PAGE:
Setting the chirp toggle switch to the down position is meant to make the repeats a bit brighter and more present, but frankly, the difference is hard to detect apart from a more rounded top-end when the chirp is off. Nevertheless, in either position I found the delay to be warm and pleasing—capable of lending a beautiful harmonic underpinning to my clean dominant 9 and 6/9 chords. Adding modulation brings a lovely contour to long chords and slow figures that evokes players like Bill Frisell, and the pedal’s wide-ranging warble ranges from light chorus to full-on Leslie whoosh, letting you add cool decaying tails to whole-notes and complex chords.
Of course, delays can work as well for rhythms as textures, and as rich and warm as the basic sound of the Panther is, it’s every bit as good at handling nifty delay-rhythm passages. The dotted-eighth and triplet subdivisions work especially well for setting up the kind of rolling feel that the Edge used in the famous dotted-eighth groove of “Pride in the Name of Love,” and that Roger Waters employed on “One of These Days.”
Depending on your tempo, this effect can also be achieved by setting an eighth-note subdivision and planting your accents on the first note of each eight-note triplet in your rhythm (tip: you’ll find yourself playing on the downbeat only on the 1 and 4). The Panther’s vintage vibe really works for this approach, and the addition of some light modulation brings even more richness and width to your sound—though it can leave you wishing that the Panther were equipped with true stereo delay functionality. (Yes, it does have a dry output for stereo field effects, but does not do actual stereo delays.) The idea of having these thick, richly voiced repeats panned or even ping-ponging in stereo is almost too dreamy to bear.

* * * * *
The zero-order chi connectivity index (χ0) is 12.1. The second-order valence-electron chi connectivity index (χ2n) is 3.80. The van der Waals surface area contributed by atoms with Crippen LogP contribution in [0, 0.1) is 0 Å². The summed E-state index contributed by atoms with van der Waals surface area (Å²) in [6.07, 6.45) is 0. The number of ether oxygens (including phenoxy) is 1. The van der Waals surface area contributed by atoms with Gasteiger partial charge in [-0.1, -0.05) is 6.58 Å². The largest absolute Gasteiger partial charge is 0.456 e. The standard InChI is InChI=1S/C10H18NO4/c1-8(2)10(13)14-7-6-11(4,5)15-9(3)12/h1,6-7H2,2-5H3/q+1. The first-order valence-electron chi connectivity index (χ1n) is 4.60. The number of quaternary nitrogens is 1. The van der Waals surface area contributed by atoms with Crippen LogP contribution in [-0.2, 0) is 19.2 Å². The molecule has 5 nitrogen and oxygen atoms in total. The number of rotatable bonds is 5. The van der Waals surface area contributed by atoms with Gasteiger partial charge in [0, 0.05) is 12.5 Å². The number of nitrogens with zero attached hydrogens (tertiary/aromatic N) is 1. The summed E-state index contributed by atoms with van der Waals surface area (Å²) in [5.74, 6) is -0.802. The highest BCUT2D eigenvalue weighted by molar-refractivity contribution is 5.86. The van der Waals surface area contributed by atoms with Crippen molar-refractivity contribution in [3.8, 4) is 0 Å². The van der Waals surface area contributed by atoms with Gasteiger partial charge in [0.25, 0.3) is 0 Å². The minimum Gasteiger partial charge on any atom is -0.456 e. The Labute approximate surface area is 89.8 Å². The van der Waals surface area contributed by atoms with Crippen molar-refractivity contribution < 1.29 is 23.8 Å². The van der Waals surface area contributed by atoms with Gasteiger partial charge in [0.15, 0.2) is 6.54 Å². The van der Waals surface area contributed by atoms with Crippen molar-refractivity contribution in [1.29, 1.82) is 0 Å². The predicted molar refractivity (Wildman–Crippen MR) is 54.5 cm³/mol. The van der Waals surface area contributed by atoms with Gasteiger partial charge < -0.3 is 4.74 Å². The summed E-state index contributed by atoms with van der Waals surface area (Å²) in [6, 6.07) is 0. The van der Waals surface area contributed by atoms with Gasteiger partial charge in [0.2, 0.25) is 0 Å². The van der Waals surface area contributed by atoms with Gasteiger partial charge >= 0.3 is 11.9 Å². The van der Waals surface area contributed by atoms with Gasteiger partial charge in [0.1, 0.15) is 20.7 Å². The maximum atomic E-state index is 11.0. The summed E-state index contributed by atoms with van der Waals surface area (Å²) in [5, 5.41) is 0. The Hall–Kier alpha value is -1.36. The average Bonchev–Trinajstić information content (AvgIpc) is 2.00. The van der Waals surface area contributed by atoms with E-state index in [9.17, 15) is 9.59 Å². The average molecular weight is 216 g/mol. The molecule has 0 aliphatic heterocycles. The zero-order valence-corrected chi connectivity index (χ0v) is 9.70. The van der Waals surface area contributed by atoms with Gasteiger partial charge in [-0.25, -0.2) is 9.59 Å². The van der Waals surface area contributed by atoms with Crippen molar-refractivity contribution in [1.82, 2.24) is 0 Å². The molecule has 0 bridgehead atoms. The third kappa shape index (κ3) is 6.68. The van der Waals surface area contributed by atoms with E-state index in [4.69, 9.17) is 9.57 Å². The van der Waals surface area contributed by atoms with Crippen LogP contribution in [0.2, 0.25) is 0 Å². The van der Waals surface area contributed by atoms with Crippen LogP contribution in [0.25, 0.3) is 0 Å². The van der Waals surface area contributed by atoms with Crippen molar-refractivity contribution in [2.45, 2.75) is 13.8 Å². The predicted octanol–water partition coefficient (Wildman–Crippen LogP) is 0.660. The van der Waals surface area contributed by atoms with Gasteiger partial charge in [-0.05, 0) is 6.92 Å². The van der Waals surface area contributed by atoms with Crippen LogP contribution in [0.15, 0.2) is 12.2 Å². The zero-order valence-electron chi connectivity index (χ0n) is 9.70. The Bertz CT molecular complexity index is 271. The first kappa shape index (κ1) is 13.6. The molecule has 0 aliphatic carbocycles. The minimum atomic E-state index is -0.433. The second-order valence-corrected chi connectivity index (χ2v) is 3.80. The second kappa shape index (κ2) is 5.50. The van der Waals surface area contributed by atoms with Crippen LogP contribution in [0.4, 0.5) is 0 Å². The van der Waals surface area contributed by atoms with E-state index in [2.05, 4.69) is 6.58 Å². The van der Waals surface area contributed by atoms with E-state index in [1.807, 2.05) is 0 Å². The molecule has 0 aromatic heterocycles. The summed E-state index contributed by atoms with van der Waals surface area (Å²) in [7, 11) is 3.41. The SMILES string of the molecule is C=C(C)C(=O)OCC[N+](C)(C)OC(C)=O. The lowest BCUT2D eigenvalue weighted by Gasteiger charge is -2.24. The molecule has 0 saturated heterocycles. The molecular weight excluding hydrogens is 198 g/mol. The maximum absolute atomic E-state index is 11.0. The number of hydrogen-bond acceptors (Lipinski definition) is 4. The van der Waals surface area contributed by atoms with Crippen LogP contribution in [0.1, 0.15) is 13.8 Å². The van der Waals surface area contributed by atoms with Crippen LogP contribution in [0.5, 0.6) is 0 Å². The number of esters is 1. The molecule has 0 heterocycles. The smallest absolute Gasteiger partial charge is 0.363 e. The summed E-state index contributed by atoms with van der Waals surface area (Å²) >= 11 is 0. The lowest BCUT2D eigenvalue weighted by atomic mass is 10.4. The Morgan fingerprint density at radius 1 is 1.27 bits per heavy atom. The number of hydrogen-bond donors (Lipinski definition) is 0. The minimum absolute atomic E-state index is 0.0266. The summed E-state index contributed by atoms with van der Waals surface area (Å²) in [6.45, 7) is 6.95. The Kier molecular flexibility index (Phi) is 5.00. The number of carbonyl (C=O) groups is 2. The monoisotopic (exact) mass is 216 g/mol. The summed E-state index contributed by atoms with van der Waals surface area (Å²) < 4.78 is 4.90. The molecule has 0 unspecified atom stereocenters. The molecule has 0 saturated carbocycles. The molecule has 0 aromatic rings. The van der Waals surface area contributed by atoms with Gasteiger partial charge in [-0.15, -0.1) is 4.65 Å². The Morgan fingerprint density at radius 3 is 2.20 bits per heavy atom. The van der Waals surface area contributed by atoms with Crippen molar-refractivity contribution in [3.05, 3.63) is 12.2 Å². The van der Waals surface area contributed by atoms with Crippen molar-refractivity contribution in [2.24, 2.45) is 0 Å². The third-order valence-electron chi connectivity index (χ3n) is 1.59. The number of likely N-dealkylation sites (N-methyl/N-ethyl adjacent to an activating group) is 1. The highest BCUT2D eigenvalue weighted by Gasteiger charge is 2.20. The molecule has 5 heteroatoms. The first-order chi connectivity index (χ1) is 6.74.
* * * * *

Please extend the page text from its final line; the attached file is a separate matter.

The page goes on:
The Panther is a very versatile analog pedal that modernizes a circuit inspired by the functionality and features from one of the most beloved delays of all time. And while it still lacks some of the user convenience of digital units, and the Zen approach to graphic design makes the Panther challenging to navigate, it makes up for those shortcomings with gorgeous tones only real-deal 3205 bucket brigade chip sets can produce.
The Panther’s capabilities run deep, and the rhythmic and sonic possibilities seem to grow the more you prowl the time-domain jungle with this sleek and hungry audio predator. It compares very favorably to some of today’s best delay pedals, such as the tape-simulating Strymon El Capistan, the updated Electro-Harmonix Deluxe Memory Man with tap tempo, and the very cool Diamond Memory Lane—which is probably closest in style and spirit to the pedal the Panther. You will pay to keep that kind of company, and the Panther, at $499, is an investment in genuine analog that not everyone will be willing to make.
Still, this is a professional-grade, handmade pedal for audiophile players looking to tap into the universe of texture, rhythm, and modulation that analog delay does so well. Both in function and flavor, the Panther channels the best of vintage sonics and an adventurous spark of its own that’s hard not to admire.